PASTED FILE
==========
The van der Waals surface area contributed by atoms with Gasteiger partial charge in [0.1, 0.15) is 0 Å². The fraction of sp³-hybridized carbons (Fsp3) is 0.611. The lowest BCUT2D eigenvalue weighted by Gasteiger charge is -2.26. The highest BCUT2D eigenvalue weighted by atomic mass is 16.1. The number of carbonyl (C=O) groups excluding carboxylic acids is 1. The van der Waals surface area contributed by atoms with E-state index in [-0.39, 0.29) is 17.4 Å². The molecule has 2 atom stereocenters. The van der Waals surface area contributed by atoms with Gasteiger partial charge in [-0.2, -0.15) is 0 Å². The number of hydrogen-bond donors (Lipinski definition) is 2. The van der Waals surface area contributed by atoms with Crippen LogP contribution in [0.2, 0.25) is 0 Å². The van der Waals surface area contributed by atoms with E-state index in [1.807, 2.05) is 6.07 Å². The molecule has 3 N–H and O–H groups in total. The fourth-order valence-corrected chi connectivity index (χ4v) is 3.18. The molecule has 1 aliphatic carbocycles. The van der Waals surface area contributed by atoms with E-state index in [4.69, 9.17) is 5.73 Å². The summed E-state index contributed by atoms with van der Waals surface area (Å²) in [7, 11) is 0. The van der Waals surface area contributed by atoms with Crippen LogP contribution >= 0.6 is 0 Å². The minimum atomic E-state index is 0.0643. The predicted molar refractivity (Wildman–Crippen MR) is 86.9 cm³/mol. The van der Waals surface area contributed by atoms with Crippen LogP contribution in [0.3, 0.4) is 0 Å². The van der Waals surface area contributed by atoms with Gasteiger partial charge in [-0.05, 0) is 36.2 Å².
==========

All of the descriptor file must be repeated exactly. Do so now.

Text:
The van der Waals surface area contributed by atoms with Gasteiger partial charge in [0.1, 0.15) is 0 Å². The fraction of sp³-hybridized carbons (Fsp3) is 0.611. The lowest BCUT2D eigenvalue weighted by Gasteiger charge is -2.26. The highest BCUT2D eigenvalue weighted by atomic mass is 16.1. The number of carbonyl (C=O) groups excluding carboxylic acids is 1. The van der Waals surface area contributed by atoms with E-state index in [-0.39, 0.29) is 17.4 Å². The molecule has 2 atom stereocenters. The van der Waals surface area contributed by atoms with Gasteiger partial charge in [-0.2, -0.15) is 0 Å². The number of hydrogen-bond donors (Lipinski definition) is 2. The van der Waals surface area contributed by atoms with Crippen LogP contribution in [0.2, 0.25) is 0 Å². The van der Waals surface area contributed by atoms with E-state index in [1.807, 2.05) is 6.07 Å². The molecule has 3 N–H and O–H groups in total. The fourth-order valence-corrected chi connectivity index (χ4v) is 3.18. The molecule has 1 aliphatic carbocycles. The van der Waals surface area contributed by atoms with E-state index in [4.69, 9.17) is 5.73 Å². The summed E-state index contributed by atoms with van der Waals surface area (Å²) in [7, 11) is 0. The van der Waals surface area contributed by atoms with Crippen LogP contribution >= 0.6 is 0 Å². The minimum atomic E-state index is 0.0643. The predicted molar refractivity (Wildman–Crippen MR) is 86.9 cm³/mol. The van der Waals surface area contributed by atoms with Crippen LogP contribution in [0.3, 0.4) is 0 Å². The van der Waals surface area contributed by atoms with Gasteiger partial charge in [-0.05, 0) is 36.2 Å².